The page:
By Tom Eck
It was a beautiful wall. Completed just two years ago without the assistance of Mexico, as demanded by then presidential candidate, Donald Trump, it had done a marvelous job of shutting out the feared wave of illegal aliens from Mexico. It was electrified, fueled by the sun, emitting just enough power to keep the lights on all night long, while shocking into unconsciousness those who tried to scale it.
“A masterpiece of American ingenuity, ¨ Bill O´Reilly of Fox News had crowed, as the wall neared completion six months ahead of schedule. He didn’t mention that many of those who had toiled in the hot desert sun in the states of California, Arizona, New Mexico and Texas were exactly the kind of illegal immigrants that the wall was designed to shut out. No one cared. Help, and a lot of it, was needed to build that barrier as fast as possible in the race between intrusion and exclusion.
One of the workers had been Gustavo Nuñez. Fifty, and wizened, he needed all the money he could muster to pay for his wife’s medical bills in her losing fight against cervical cancer. With phony documents, he began working immediately. He suspected that his employers, government subcontractors, knew that the documents were false, but all they wanted was the appearance of legitimacy. They needed workers.
Although an electrician by trade, Gustavo started as a mason, laying the concrete blocks that would forever bar his gente from the promise of a better life north of the border. His family, back in the town of Navajoa in the state of Sonora, suffered insults and threats from many of those who stayed behind, as the nightly local news reported the progress in the construction of what most believed was the end of hope.
When he returned home on a furlough, his family cried, as they told him of their sufferings. Gustavo’s heart was heavy, but there seemed to be something in his determined brown eyes that assured them that all would be well.
“We need the money,” he reminded them, “and what I am being paid in the next year, I cannot make in a lifetime here in Navajoa.”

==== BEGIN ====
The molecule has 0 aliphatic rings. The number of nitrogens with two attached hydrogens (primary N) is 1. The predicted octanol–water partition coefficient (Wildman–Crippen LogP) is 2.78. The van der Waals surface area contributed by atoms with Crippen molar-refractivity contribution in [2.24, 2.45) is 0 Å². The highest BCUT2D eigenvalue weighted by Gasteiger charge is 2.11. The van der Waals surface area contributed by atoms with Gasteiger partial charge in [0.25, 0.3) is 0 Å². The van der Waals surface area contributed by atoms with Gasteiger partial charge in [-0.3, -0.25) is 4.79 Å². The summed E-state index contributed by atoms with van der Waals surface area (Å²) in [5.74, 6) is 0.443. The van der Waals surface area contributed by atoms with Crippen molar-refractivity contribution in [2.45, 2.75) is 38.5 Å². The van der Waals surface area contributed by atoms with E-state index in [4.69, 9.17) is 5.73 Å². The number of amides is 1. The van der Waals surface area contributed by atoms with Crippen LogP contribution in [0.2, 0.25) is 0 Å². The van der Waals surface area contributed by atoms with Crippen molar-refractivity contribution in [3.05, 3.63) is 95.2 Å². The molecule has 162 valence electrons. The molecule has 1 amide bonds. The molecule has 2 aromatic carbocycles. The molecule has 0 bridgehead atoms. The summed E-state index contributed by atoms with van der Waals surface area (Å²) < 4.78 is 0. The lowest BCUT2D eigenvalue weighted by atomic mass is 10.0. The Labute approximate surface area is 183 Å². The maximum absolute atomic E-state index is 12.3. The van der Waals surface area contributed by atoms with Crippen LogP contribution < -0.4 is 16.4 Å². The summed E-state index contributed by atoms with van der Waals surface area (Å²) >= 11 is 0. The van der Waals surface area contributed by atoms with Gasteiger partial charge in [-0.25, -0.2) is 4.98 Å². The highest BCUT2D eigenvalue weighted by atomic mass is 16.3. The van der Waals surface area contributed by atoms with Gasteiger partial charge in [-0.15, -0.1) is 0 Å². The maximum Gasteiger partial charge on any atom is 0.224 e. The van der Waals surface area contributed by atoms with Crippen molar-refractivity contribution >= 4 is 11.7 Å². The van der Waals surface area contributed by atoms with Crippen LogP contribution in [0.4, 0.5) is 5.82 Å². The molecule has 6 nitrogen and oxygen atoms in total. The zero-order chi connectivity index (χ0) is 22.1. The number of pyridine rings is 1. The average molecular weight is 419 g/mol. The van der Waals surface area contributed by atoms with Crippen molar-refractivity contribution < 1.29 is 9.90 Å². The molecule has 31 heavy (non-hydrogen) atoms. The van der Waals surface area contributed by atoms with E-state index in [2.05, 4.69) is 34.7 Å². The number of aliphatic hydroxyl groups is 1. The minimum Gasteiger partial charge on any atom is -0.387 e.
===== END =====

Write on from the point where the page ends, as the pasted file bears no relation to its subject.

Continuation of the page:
Still, many of those who knew Gustavo could not believe that he would sell out for a few pieces of silver.
After a month, Gustavo’s expertise as an electrician became known. He was then assigned the task of wiring the solar panels to the lighting and the electrification of the razor wire topping the 18-foot wall. More howls from his gente back home. He truly was Judas reincarnated. But Gustavo plodded on, ignoring the insults of his townspeople, with the look of a man who knew something.
After the wall’s completion, he returned to Navajoa. The insults and snubs continued. At times, he would leave town for weeks on end. Many gossiped that he could not bear the shame in his heart. Others whispered that he had another family somewhere. But Gustavo said nothing.
As far as the United States was concerned, the wall was doing a magnificent job. Illegal immigration had come to a halt at the price of thousands who had perished from electrocution or dehydration. But the United States didn´t care.
Then things began to change. Few workers were on hand in the United States to pick crops that just rotted in the fields. Then the cold. At first, an Arctic freeze impaled Canada, but moved into the United States, destroying, what crops remained. The cost of food skyrocketed in the United States. No one expected the deep freeze to last even into April. But in May, snowstorms continued to blanket the country as far south as Shreveport, Louisiana. Food became scarce. Riots started. With the U.S. government so deep in debt from the construction of the wall, funds were not available to quell the rampage of the starving hordes.
The cold continued. By June, pure pandemonium strangled the country. Little food. No gasoline. People were still freezing to death. Some suggested that they look south to Mexico and Central America. Perhaps that is why civilization had survived there for thousands, if not tens of thousands of years. Others told of freezes in the north occurring millennia before where virtually all had perished.
“Gustavo, what are we going to do if the gringos swarm down upon us like a pack of starving wolves? We cannot defend ourselves against so many,” Jose, Gustavo´s brother, asked.
A sly smile crept onto Gustavo’s face. “Jose, where do you think that I have been going these past months? With many, many of my fellow gente, we have been quietly traveling to the border, using the sun and our Mexican ingenuity to electrify of the wall on our side, too. With no gasoline and no cars, the gringos will have to walk south to Mexico, as many of our compatriots had to do when travelling north. Just as we Mexicanos had no chance to get past the wall into the Estados Unidos, they will have no chance to get past that same wall and into Mexico.”